Biden Begged Russia And OPEC For Oil Last Year. Now He’s Just Begging OPEC

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Thomas Catenacci Energy & Environment Reporter
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President Joe Biden has shifted from asking Russian energy producers for more oil to reiterating calls for Middle Eastern nations to boost production.

Months after urging both Russia and the Organization of the Petroleum Exporting Countries (OPEC) to up oil and gas production, the Biden administration has renewed calls for greater OPEC output. Leaders from Saudi Arabia and the United Arab Emirates, however, have reportedly declined to take calls from Biden to discuss oil production and prices amid the Ukraine crisis.

“There was some expectation of a phone call, but it didn’t happen,” a senior administration official told The Wall Street Journal on Tuesday. “It was part of turning on the spigot [of Saudi oil].”

Biden administration officials have even considered a high-profile trip to Saudi Arabia to ask the nation’s leaders to produce more oil during a potential in-person meeting, Axios reported. The White House also sent a delegation to Venezuela, an OPEC member nation, to offer sanctions relief in exchange for oil production.

In a major win for the Russian economy, OPEC agreed to accept the nation into the organization, forming the so-called OPEC+ group, in 2016, The New York Times reported at the time. Altogether, OPEC+ controls more than 50% of global oil supply and 90% of the world’s proven reserves of oil. (RELATED: Biden Offers Sanction Relief To Dictator In Exchange For Oil: REPORT)

The U.S. alone imported nearly 1.6 million barrels of oil per day from OPEC+ nations in 2021, according to the Energy Information Administration. On Tuesday, Biden announced that the U.S. would immediately stop importing Russian oil and petroleum products in response to the country’s unprovoked invasion of Ukraine.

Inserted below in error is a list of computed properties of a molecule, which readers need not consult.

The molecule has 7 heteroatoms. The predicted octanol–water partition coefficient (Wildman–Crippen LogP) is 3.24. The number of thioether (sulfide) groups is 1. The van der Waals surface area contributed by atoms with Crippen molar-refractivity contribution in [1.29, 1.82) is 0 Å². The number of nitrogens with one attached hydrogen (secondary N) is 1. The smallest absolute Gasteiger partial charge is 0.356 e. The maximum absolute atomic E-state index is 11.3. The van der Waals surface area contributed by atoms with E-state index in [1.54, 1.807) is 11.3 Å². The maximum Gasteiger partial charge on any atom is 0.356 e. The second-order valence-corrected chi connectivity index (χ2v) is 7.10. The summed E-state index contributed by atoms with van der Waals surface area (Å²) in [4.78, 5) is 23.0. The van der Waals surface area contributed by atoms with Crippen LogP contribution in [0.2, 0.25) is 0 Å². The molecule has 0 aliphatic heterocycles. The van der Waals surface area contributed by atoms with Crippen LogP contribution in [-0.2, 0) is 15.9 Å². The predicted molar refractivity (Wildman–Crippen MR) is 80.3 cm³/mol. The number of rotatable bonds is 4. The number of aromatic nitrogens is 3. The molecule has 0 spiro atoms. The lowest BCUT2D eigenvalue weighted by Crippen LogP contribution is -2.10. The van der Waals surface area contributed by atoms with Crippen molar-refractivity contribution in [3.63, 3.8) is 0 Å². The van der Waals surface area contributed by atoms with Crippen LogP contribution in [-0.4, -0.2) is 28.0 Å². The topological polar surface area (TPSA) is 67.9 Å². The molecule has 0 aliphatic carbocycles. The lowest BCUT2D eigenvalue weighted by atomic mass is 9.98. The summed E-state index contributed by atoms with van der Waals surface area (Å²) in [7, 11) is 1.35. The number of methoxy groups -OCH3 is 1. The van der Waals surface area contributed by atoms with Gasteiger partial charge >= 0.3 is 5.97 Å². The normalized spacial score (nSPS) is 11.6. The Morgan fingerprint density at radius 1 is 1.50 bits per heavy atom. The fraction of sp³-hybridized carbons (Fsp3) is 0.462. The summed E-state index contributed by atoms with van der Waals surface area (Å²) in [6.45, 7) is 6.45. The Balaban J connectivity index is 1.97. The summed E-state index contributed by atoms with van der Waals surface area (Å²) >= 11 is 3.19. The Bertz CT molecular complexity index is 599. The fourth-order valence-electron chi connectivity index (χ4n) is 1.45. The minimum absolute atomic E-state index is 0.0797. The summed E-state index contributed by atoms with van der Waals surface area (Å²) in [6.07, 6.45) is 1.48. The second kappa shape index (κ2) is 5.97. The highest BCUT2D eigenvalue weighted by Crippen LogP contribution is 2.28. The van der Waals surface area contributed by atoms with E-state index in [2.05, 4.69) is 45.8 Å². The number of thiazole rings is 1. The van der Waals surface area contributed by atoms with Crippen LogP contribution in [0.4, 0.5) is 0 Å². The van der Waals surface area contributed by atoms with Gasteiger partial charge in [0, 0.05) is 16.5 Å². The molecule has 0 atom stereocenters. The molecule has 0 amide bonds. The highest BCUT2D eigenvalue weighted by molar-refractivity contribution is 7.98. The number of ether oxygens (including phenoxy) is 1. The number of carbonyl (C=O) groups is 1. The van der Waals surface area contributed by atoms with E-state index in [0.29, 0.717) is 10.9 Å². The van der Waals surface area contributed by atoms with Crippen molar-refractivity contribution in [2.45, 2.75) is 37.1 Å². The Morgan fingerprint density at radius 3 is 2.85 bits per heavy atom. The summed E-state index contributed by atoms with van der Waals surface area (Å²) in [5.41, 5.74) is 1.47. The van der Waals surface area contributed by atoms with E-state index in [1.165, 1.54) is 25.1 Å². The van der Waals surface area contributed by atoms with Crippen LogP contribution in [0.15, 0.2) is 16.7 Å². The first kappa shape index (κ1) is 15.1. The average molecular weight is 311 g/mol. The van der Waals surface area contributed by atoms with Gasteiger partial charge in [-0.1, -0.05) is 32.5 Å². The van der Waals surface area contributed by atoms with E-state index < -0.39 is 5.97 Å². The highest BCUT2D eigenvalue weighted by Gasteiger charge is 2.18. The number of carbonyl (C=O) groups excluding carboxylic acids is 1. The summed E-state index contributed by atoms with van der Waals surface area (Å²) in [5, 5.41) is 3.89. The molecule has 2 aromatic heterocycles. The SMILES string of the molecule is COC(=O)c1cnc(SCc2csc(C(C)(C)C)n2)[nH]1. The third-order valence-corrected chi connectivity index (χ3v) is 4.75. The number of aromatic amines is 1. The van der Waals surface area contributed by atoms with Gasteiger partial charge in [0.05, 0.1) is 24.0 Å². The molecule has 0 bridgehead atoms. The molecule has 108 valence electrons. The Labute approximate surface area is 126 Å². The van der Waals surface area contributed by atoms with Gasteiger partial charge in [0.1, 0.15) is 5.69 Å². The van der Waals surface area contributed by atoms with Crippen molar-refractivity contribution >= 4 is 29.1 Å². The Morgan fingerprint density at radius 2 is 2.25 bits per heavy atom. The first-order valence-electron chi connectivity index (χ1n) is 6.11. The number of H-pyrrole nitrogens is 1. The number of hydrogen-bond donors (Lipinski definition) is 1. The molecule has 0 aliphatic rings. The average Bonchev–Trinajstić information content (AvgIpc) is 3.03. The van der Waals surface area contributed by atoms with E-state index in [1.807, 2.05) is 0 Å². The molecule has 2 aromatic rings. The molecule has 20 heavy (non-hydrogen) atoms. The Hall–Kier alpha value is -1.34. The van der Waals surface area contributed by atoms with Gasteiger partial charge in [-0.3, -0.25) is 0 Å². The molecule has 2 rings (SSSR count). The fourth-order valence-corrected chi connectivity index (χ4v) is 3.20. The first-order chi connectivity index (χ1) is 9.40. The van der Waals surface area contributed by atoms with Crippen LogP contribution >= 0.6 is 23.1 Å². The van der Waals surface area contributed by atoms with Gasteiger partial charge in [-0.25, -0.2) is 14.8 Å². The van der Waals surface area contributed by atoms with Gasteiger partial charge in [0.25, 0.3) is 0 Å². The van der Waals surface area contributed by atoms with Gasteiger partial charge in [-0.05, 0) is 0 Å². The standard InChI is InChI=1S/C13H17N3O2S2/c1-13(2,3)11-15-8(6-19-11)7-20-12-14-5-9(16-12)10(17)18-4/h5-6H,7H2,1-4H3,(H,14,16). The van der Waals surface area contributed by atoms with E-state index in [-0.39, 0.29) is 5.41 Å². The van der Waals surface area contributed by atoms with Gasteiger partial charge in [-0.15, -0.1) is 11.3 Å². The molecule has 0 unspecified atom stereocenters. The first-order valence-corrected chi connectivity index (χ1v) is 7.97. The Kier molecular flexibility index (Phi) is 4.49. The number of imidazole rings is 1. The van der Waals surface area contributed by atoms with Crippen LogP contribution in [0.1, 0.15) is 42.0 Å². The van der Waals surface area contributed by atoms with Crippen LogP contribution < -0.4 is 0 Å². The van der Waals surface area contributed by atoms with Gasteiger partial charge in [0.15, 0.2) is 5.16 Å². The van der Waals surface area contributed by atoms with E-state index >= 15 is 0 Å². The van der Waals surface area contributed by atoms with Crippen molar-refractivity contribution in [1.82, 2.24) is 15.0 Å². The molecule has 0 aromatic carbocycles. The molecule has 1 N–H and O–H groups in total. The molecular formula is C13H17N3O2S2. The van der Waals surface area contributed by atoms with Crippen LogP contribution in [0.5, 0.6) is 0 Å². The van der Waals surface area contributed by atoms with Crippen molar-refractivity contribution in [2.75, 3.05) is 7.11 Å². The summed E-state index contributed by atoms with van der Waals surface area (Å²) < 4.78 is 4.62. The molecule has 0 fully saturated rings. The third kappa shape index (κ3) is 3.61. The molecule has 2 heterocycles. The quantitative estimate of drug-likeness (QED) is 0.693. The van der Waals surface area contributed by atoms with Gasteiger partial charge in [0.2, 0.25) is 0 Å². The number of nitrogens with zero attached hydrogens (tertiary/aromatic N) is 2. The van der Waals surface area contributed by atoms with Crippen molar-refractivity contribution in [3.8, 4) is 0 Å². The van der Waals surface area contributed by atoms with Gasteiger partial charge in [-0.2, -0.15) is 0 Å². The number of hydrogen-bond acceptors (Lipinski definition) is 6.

Russian President Vladimir Putin meets with Venezuelan President Nicolás Maduro in Moscow on Sept. 25, 2019. (Sergei Chirikov/AFP via Getty Images)

Russian President Vladimir Putin meets with Venezuelan President Nicolás Maduro in Moscow on Sept. 25, 2019. (Sergei Chirikov/AFP via Getty Images)

However, in the summer and fall, the administration turned to Russia multiple times for more energy.

“While OPEC+ recently agreed to production increases, these increases will not fully offset previous production cuts that OPEC+ imposed during the pandemic until well into 2022,” White House National Security Adviser Jake Sullivan said in a statement in August. “At a critical moment in the global recovery, this is simply not enough.”

“We are engaging with relevant OPEC+ members on the importance of competitive markets in setting prices,” he continued. “Competitive energy markets will ensure reliable and stable energy supplies, and OPEC+ must do more to support the recovery.”

But OPEC+ repeatedly snubbed the U.S., instead choosing to stick to lower output plans, causing oil prices to continue to increase.

“There is no doubt in my mind, and the (International Energy Agency) has itself validated, that the only supplier that can really make a big difference for European energy security at the moment for this winter is Russia,” White House energy adviser Amos Hochstein said in October.

In December, Russian Deputy Prime Minister Alexander Novak said that OPEC+ would continue to ignore calls from the Biden administration for more oil.

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